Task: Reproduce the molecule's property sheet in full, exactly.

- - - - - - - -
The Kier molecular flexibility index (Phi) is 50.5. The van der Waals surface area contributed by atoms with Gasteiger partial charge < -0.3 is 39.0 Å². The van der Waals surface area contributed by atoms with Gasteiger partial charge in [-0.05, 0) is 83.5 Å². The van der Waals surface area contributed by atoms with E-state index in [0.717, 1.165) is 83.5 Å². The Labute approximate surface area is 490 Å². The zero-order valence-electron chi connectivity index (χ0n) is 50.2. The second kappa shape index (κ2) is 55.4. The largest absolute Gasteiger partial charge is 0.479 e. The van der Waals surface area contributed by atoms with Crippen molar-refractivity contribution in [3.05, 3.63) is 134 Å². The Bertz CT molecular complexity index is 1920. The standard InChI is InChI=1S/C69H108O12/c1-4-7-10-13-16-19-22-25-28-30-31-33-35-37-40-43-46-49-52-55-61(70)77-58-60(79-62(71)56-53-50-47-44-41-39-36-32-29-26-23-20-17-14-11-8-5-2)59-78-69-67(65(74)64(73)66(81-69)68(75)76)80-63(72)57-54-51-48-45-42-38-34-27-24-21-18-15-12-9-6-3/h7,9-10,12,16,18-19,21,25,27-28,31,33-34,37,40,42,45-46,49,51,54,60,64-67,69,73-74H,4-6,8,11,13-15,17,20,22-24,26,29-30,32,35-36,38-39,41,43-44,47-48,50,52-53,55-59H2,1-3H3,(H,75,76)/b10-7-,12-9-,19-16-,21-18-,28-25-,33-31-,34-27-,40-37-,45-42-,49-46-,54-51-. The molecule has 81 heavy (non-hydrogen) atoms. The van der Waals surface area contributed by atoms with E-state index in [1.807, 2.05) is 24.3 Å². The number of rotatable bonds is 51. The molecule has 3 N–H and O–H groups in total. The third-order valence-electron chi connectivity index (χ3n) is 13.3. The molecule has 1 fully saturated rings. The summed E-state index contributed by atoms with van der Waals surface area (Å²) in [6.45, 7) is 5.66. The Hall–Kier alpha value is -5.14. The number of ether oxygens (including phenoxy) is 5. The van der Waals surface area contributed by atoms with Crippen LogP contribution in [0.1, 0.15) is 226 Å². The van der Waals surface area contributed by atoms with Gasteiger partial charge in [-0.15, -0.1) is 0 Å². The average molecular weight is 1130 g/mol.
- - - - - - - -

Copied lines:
The Kier molecular flexibility index (Phi) is 50.5. The van der Waals surface area contributed by atoms with Gasteiger partial charge < -0.3 is 39.0 Å². The van der Waals surface area contributed by atoms with Gasteiger partial charge in [-0.05, 0) is 83.5 Å². The van der Waals surface area contributed by atoms with E-state index in [0.717, 1.165) is 83.5 Å². The Labute approximate surface area is 490 Å². The zero-order valence-electron chi connectivity index (χ0n) is 50.2. The second kappa shape index (κ2) is 55.4. The largest absolute Gasteiger partial charge is 0.479 e. The van der Waals surface area contributed by atoms with Crippen molar-refractivity contribution in [3.05, 3.63) is 134 Å². The Bertz CT molecular complexity index is 1920. The standard InChI is InChI=1S/C69H108O12/c1-4-7-10-13-16-19-22-25-28-30-31-33-35-37-40-43-46-49-52-55-61(70)77-58-60(79-62(71)56-53-50-47-44-41-39-36-32-29-26-23-20-17-14-11-8-5-2)59-78-69-67(65(74)64(73)66(81-69)68(75)76)80-63(72)57-54-51-48-45-42-38-34-27-24-21-18-15-12-9-6-3/h7,9-10,12,16,18-19,21,25,27-28,31,33-34,37,40,42,45-46,49,51,54,60,64-67,69,73-74H,4-6,8,11,13-15,17,20,22-24,26,29-30,32,35-36,38-39,41,43-44,47-48,50,52-53,55-59H2,1-3H3,(H,75,76)/b10-7-,12-9-,19-16-,21-18-,28-25-,33-31-,34-27-,40-37-,45-42-,49-46-,54-51-. The molecule has 81 heavy (non-hydrogen) atoms. The van der Waals surface area contributed by atoms with E-state index in [1.807, 2.05) is 24.3 Å². The number of rotatable bonds is 51. The molecule has 3 N–H and O–H groups in total. The third-order valence-electron chi connectivity index (χ3n) is 13.3. The molecule has 1 fully saturated rings. The summed E-state index contributed by atoms with van der Waals surface area (Å²) in [6.45, 7) is 5.66. The Hall–Kier alpha value is -5.14. The number of ether oxygens (including phenoxy) is 5. The van der Waals surface area contributed by atoms with Crippen LogP contribution in [0.1, 0.15) is 226 Å². The van der Waals surface area contributed by atoms with Gasteiger partial charge in [-0.15, -0.1) is 0 Å². The average molecular weight is 1130 g/mol.